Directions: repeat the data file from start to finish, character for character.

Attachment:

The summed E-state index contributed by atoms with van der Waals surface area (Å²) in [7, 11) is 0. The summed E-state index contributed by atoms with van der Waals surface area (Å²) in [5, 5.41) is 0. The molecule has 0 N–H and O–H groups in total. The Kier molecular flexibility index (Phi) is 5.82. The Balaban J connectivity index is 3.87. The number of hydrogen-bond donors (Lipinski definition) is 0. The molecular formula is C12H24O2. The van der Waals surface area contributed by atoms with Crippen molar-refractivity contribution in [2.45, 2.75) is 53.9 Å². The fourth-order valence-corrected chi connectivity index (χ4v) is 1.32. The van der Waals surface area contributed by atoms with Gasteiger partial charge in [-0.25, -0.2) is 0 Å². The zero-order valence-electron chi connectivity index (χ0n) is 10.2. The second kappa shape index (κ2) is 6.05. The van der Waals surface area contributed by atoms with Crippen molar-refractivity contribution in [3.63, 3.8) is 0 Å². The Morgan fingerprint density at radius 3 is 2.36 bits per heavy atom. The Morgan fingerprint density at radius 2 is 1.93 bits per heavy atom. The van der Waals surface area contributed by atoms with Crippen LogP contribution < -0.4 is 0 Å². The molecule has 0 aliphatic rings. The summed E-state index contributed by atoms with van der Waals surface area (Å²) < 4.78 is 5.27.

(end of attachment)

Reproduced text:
The summed E-state index contributed by atoms with van der Waals surface area (Å²) in [7, 11) is 0. The summed E-state index contributed by atoms with van der Waals surface area (Å²) in [5, 5.41) is 0. The molecule has 0 N–H and O–H groups in total. The Kier molecular flexibility index (Phi) is 5.82. The Balaban J connectivity index is 3.87. The number of hydrogen-bond donors (Lipinski definition) is 0. The molecular formula is C12H24O2. The van der Waals surface area contributed by atoms with Crippen molar-refractivity contribution in [2.45, 2.75) is 53.9 Å². The fourth-order valence-corrected chi connectivity index (χ4v) is 1.32. The van der Waals surface area contributed by atoms with Gasteiger partial charge in [-0.25, -0.2) is 0 Å². The zero-order valence-electron chi connectivity index (χ0n) is 10.2. The second kappa shape index (κ2) is 6.05. The van der Waals surface area contributed by atoms with Crippen molar-refractivity contribution in [3.63, 3.8) is 0 Å². The Morgan fingerprint density at radius 3 is 2.36 bits per heavy atom. The Morgan fingerprint density at radius 2 is 1.93 bits per heavy atom. The van der Waals surface area contributed by atoms with Crippen LogP contribution < -0.4 is 0 Å². The molecule has 0 aliphatic rings. The summed E-state index contributed by atoms with van der Waals surface area (Å²) < 4.78 is 5.27.